This KS3 lesson should take one hour to complete. The Power Point leads students through all activities and all accompanying resources are included. This is my first Year 7 lesson at the start of our first unit on Medieval Realms.
Aims and Objectives:
- To know some facts about life in the Middle Ages.
- To select evidence from sources to answer a question.
- To apply this evidence to reached a balanced judgement about life in the Middle Ages (good and bad things).
Activities include a true/false introductory medieval quiz, a source analysis exercise that encourages students to use source material effectively to support their points (this starts with a collection of negative sources before balancing these with positive sources), a vocabulary homework with test sheet on the next unit- The Battle of Hastings.
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Medieval Realms: Full Unit of Study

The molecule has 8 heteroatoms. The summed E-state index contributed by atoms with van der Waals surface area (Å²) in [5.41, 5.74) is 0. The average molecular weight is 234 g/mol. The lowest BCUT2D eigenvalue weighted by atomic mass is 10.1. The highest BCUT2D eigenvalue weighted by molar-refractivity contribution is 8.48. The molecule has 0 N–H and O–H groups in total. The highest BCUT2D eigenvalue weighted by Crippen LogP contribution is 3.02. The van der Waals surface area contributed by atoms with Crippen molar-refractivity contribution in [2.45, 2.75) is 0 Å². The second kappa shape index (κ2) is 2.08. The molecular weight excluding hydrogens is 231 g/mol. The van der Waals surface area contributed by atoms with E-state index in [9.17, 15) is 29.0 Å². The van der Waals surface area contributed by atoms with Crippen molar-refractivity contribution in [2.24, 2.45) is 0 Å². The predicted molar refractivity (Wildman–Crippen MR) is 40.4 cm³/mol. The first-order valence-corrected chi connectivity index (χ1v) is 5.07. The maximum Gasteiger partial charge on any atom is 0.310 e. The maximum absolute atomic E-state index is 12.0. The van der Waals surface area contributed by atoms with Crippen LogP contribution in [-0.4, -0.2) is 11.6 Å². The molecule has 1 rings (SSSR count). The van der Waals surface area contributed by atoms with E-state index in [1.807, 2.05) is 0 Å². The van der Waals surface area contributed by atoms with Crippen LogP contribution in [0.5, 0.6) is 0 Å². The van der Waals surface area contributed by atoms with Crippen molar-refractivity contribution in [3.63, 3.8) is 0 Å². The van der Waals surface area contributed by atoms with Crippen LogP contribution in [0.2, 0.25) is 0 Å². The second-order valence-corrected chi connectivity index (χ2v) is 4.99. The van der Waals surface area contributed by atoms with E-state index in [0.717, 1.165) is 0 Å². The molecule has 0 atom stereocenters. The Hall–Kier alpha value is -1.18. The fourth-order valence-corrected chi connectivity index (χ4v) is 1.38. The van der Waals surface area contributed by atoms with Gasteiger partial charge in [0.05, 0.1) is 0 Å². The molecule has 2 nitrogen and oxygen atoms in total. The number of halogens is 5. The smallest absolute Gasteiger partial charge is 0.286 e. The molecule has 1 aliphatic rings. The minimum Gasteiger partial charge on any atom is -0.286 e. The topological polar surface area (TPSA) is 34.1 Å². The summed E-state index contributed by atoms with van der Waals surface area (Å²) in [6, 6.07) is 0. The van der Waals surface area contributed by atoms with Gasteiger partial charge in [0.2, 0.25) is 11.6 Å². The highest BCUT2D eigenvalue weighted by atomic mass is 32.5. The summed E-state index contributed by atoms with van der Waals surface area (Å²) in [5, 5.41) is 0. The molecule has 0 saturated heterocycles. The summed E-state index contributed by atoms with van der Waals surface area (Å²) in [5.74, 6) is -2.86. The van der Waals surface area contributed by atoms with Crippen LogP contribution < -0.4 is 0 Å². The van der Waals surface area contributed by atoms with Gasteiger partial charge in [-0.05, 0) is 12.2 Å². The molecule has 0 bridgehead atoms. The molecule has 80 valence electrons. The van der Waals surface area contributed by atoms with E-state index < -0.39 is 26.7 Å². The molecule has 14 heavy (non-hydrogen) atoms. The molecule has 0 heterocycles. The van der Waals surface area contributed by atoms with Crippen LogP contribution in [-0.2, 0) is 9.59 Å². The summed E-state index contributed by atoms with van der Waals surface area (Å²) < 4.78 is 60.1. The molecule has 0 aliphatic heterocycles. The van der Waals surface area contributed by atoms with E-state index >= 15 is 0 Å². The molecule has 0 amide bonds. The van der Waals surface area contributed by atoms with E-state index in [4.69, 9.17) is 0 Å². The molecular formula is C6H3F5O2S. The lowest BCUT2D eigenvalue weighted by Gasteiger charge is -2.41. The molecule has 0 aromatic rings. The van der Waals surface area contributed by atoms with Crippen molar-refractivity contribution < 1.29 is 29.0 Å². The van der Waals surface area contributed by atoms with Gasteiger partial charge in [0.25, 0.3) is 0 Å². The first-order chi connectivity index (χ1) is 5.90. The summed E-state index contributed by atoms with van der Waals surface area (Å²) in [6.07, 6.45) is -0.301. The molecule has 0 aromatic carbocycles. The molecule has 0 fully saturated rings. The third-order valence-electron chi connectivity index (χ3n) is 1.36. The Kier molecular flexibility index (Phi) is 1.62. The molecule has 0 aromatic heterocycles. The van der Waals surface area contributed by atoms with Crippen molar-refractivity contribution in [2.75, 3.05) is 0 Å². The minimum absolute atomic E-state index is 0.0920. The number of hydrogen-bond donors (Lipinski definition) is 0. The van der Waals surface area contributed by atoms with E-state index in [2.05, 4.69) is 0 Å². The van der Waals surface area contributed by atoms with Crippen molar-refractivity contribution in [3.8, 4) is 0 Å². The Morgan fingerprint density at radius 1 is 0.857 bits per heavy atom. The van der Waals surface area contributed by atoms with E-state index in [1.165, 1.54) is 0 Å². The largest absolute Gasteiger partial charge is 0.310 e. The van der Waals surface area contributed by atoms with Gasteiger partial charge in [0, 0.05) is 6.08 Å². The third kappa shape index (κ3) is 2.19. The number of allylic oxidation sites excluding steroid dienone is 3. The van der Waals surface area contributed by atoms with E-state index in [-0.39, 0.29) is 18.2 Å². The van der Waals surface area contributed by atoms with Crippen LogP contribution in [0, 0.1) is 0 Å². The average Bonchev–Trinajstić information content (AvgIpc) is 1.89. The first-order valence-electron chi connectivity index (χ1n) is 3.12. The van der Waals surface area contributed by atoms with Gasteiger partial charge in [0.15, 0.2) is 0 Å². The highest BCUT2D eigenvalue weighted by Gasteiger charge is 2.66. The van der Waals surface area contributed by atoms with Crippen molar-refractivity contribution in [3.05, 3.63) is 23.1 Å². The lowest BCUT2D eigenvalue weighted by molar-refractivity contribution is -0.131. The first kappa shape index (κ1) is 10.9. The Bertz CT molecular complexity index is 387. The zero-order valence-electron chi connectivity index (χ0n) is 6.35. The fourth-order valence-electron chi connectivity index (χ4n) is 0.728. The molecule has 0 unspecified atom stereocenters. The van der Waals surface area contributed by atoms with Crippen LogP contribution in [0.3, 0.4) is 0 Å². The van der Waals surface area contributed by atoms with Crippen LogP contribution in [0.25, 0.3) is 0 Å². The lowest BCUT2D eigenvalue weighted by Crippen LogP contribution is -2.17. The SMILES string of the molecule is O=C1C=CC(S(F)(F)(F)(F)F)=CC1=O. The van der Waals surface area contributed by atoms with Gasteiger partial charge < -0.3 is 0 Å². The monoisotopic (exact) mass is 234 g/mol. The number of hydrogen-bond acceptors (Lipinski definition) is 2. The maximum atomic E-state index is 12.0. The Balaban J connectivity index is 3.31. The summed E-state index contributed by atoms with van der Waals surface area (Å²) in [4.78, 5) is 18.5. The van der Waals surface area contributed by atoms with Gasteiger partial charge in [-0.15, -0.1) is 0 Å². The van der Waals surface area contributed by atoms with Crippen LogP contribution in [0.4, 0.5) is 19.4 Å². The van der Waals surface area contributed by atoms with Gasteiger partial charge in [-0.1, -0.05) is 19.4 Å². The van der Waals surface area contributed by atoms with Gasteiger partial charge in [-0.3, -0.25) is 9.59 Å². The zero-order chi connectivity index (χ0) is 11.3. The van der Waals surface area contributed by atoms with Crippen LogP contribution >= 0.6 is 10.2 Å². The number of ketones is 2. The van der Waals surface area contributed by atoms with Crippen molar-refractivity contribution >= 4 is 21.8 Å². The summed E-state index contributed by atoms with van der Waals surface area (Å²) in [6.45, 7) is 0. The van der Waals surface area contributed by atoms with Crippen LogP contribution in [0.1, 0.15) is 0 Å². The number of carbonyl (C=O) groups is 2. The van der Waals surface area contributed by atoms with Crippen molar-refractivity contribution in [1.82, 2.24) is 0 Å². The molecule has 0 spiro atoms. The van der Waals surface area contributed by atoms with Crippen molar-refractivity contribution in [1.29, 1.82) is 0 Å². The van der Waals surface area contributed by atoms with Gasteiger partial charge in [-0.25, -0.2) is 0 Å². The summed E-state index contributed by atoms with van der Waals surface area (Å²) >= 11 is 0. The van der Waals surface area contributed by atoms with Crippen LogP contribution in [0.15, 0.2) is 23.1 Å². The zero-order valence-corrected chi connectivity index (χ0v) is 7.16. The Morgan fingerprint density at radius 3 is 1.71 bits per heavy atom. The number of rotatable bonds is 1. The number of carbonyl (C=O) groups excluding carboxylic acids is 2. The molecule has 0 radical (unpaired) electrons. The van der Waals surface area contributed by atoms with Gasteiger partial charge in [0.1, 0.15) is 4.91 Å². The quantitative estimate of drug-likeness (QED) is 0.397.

This KS3 unit of study should take at least 15 hours to complete. There is a Power Point included for every lesson which leads students through the activities and provides advice and guidance where required. In teaching/loose chronological order, the lessons include: * What was life like in the Middle Ages? * Who should be king? Claimants in 1066 * Events leading up to the Battle of Hastings * Why did William win the Battle of Hastings? * How did William control England? * How far did castle design improve during the Middle Ages? * Why was religion so important to people in the Middle Ages? * Who was to blame for the murder of Thomas Becket? * How did people in the Middle Ages view the Black Death? * Did Robin Hood really exist? There are a great range of activities including discussion, problem solving, card sorting and ranking, source analysis, comparison of continuity vs. change, introduction to explanatory essay writing and evaluative essay writing and board game creation. There are three formal assessment- the explanatory essay on why William won the Battle of Hastings, the comparative writing on developments in castle design and the evaluative writing on whether or not Robin Hood was real. Writing frames and mark schemes are included for these. For more details, please refer to individual lesson summaries.
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